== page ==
Day 29 – Friday
We’ve gone from yesterday’s sunshine to snow! Well, at least, there is snow on the glacier about a 20minute bus ride away. It’s October and people are already skiing
The weather has closed in a bit overnight and there was low cloud about. More importantly, the temperature had plummeted and John had told us that there was quite a hard frost on the ground when he went out to shower at 7:30. 7:30??? In the morning, John???
We had arranged to meet at around 10am for a trip up to the glacier. Despite the low cloud, the weather is fairly clear up on top and they are reporting a daytime temperature of -0.6degC. Wow? This called for a little drastic action as we hauled out our winter gear and wrapped up in layers of warm clothing, hats and gloves. It was, as I put it on Facebook, absolutely freakin’ cold! I could’ve said fucking cold but I didn’t want to upset anyone.
An hour, a bus ride and a cable car journey later (as we were stepping on, Jane asked me if I was scared of heights. “Fucking terrified, Jane, but determined not to miss it and absolutely determined to enjoy it”!) and we were almost at the top of the glacier. Unfortunately we were never to get to the very top this time …..but next time….So we got off at the second to last stop and as we did, the clouds parted and the sun came out.
OH MY GOD!!!! Spectacular, breathtaking, beautiful, wild, rugged, cold and utterly mesmerising.
Within minutes though, it closed in again and was snowing, so any ideas of a snow angel were put to one side as we gapped into the restaurant for a drink and something warming for lunch. We didn’t see the sun again but this is one stop that we’ll definitely come back to.
Later that night after a lovely meal out at the local restaurant and the best duck breast with pear sauce I’ve ever had, we went for a visit to the church graveyard. Sounds a little….weird? Maybe just a little… but once you see it you can understand why. It is so beautifully kept and every night a candle on each and every grave is lit and the effect is mystical..
And I think I need to mention something here before I go. John knows just about everyone in the village ….and up on the mountain!!! Wherever we go, they are both greeted with delight and genuine warmth. They have been coming here for nigh on 30 years and have built up such a wonderful rapport with the locals that they are locals themselves now. They are truly part of the community and so proud of their 2nd home. We feel really privileged that they have shared it with us.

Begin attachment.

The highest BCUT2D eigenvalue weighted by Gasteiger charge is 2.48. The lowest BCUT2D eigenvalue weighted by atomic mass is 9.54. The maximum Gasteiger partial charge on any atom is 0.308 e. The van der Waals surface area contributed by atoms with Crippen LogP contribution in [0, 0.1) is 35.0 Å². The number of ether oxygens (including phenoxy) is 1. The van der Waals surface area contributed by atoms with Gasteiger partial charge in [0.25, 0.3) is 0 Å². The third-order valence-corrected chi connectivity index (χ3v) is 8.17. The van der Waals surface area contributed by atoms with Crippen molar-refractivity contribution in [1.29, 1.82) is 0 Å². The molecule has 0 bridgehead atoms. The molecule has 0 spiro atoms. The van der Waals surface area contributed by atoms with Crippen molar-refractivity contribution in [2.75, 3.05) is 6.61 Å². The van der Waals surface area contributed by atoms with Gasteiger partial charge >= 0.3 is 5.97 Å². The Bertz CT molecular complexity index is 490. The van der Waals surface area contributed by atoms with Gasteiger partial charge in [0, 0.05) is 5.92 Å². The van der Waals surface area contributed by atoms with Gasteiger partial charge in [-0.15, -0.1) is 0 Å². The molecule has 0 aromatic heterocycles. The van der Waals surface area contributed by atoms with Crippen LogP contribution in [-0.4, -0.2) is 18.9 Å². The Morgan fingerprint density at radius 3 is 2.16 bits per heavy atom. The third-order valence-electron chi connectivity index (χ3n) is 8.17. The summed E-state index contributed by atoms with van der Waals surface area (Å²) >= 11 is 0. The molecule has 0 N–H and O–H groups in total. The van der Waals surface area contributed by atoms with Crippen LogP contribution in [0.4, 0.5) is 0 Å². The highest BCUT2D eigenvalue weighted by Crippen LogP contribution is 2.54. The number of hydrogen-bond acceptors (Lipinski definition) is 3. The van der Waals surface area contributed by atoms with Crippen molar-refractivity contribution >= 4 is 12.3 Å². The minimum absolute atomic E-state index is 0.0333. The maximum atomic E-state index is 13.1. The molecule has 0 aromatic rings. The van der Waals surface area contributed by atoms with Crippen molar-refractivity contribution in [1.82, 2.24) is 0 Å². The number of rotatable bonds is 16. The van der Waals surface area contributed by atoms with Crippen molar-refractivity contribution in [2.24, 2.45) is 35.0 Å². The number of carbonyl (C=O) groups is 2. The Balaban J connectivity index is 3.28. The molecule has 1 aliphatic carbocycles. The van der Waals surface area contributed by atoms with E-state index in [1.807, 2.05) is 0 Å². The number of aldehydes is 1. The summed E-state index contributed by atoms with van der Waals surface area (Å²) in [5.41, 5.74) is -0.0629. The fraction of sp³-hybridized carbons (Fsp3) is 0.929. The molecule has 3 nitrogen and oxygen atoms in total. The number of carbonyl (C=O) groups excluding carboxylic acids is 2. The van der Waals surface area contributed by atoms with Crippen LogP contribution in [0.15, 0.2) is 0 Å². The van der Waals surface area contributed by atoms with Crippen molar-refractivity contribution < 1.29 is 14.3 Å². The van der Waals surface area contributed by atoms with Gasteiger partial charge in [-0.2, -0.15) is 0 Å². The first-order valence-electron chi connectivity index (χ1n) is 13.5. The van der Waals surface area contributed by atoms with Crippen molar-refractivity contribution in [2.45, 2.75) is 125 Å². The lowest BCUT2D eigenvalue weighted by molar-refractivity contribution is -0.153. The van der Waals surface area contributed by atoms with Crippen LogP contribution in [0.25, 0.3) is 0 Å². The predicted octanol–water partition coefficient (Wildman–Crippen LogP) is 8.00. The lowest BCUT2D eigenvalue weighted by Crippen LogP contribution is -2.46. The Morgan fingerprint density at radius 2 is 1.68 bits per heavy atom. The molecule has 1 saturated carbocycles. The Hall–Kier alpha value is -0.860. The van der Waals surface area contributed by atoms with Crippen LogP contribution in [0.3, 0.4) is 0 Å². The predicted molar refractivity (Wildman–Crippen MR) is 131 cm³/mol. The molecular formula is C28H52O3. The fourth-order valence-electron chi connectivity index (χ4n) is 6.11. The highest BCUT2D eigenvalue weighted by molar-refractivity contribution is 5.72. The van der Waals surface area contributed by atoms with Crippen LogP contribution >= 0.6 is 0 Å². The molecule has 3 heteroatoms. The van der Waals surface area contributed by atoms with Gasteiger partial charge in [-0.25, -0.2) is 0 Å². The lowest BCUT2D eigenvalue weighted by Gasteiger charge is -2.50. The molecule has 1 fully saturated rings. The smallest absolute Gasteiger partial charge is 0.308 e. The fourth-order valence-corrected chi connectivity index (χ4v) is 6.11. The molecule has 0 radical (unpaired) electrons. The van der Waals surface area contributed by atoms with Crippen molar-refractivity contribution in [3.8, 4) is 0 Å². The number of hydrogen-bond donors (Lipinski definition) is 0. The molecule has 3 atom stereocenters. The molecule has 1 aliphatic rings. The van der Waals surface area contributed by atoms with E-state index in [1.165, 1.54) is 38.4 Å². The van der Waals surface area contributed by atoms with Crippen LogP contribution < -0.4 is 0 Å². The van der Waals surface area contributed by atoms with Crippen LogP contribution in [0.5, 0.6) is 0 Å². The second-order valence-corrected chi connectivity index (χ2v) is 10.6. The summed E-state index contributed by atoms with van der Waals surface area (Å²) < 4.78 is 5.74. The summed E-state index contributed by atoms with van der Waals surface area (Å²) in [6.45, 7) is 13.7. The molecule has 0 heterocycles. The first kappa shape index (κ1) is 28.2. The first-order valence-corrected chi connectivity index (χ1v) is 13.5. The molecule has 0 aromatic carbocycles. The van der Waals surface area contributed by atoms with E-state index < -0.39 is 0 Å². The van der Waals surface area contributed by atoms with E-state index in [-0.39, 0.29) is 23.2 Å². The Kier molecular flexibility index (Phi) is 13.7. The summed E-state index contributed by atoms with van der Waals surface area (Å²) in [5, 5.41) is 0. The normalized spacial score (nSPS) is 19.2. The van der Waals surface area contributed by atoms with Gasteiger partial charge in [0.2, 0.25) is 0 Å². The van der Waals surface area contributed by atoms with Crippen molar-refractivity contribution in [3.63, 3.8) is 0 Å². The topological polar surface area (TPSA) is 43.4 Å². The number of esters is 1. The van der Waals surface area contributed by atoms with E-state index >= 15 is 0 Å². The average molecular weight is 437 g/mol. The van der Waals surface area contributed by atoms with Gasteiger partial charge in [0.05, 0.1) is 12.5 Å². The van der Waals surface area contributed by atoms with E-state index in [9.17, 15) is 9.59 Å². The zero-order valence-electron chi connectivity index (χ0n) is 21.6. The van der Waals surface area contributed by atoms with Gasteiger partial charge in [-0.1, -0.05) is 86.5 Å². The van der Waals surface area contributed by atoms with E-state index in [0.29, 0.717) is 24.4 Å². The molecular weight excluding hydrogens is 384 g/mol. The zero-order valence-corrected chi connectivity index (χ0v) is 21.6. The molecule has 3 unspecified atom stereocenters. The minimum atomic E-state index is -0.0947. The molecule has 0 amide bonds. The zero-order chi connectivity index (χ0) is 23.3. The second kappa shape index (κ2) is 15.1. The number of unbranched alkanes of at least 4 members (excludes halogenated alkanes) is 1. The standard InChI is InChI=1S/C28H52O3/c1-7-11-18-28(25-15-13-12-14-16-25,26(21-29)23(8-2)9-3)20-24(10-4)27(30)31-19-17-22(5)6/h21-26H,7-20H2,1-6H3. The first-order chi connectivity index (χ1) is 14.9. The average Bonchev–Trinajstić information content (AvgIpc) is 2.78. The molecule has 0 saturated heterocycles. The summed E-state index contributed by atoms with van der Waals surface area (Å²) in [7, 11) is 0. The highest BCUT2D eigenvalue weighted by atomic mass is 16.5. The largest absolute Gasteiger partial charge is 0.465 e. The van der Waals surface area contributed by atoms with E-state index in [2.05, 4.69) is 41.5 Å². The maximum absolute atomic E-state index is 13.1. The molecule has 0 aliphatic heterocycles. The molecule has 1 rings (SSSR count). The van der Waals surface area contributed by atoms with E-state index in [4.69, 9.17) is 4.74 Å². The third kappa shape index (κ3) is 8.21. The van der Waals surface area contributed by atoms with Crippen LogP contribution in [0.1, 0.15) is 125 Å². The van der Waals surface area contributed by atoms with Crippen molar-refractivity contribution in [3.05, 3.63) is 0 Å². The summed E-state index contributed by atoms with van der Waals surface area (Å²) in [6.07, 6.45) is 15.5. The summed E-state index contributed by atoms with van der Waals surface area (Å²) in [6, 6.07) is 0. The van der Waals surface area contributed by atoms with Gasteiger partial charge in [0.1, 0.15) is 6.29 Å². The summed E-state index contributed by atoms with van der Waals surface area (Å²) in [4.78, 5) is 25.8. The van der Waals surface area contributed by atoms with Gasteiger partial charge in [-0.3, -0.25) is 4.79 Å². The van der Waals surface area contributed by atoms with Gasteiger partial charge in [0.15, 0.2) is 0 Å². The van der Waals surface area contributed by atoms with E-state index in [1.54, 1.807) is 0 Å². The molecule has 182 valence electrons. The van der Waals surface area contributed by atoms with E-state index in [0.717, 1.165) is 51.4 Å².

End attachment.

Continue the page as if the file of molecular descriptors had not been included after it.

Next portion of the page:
Thank you, guys xxx
Day 30 – Saturday
If you thought visiting the graveyard last night was a bit weird…..we went back again today. Even in the grey weather, it’s a beautiful place to visit, so well tended, calm and peaceful. John pointed out the grave of Father Franz Senn, who founded and developed mountaineering in the Tyrol particularly in the Stubaital valley and began to encourage tourism in an effort to combat the valley’s poor parishioners.
So after a visit into the Neustift church – just amazing and a this just a village church – we took a slow wander around to town to soak up some history and look at the plaque and the water feature in Neustift that have been built and placed in his honour.
Not that the walk through Neustift had used up many calories but, as it started to spit (OMG it’s spitting!!!) we took some shelter in a bakery which just happened to be in the same street we were in! This called for a milschkaffee ….and it would have been rude not to try their apfelstrudel!
Braving the rain (still just spitting!) we made our way back to Kaya because “someone” needed to have his afternoon nap.
With the rain still coming down, just a bit harder, a little later in the afternoon, what else was there it do…..but have a braai! No, really!! The gorgeous Mr T rolled out Kaya’s awning and prepared little mini-me with a fire. The bear rotisserie was broken from his wrapping, a pole shoved up a chicken and impaled on the skewers to prepare for supper.
And finally I was able to serve the brown butter roasted pumpkin saved from Germany all those days ago, Served warm with some lettuce leaves, goats cheese, pumpkin seeds and a mustard and honey dressing for a starter. Yum yum!
My experiment of using my electric pressure cooker, that can do just about anything else (IPDUO 6-in-1), to fry chips was a dismal failure as the saute option just can’t maintain the 170degC that I thought it could. So chips fried as any normal person would, on the stove. Ah well, I remain philosophical…. and these were served with the perfectly rotisseried chicken thanks to the gorgeous Mr T.
What did turn out just dandy was the Yorkshire Curd Tart, made including the shortcrust pastry, in Kaya’s little oven. This tart is a possible precursor to the cheese cake that we know today.
As you know, I love to cook simple food. We’ve learned on our travels that some of the best food we eat is based on local ingredients and simple recipes handed down from generation to generation. It’s something that I’m pretty passionate about and I spend hours researching and perfecting recipes. So when I share these with you, they should be pretty foolproof and full of flavour even though they may seem “too simple” to taste good. I hope you give them a go and if you do, please let me know what you think.
I am also a passionate believer in British food – we are more than just fish & chips – and this recipe proves my point entirely. You won’t need to make the pastry as the shortcrust that you can buy these days is great and the filling takes all of 5 minutes to whisk together – the baking takes the longest, the eating the shortest!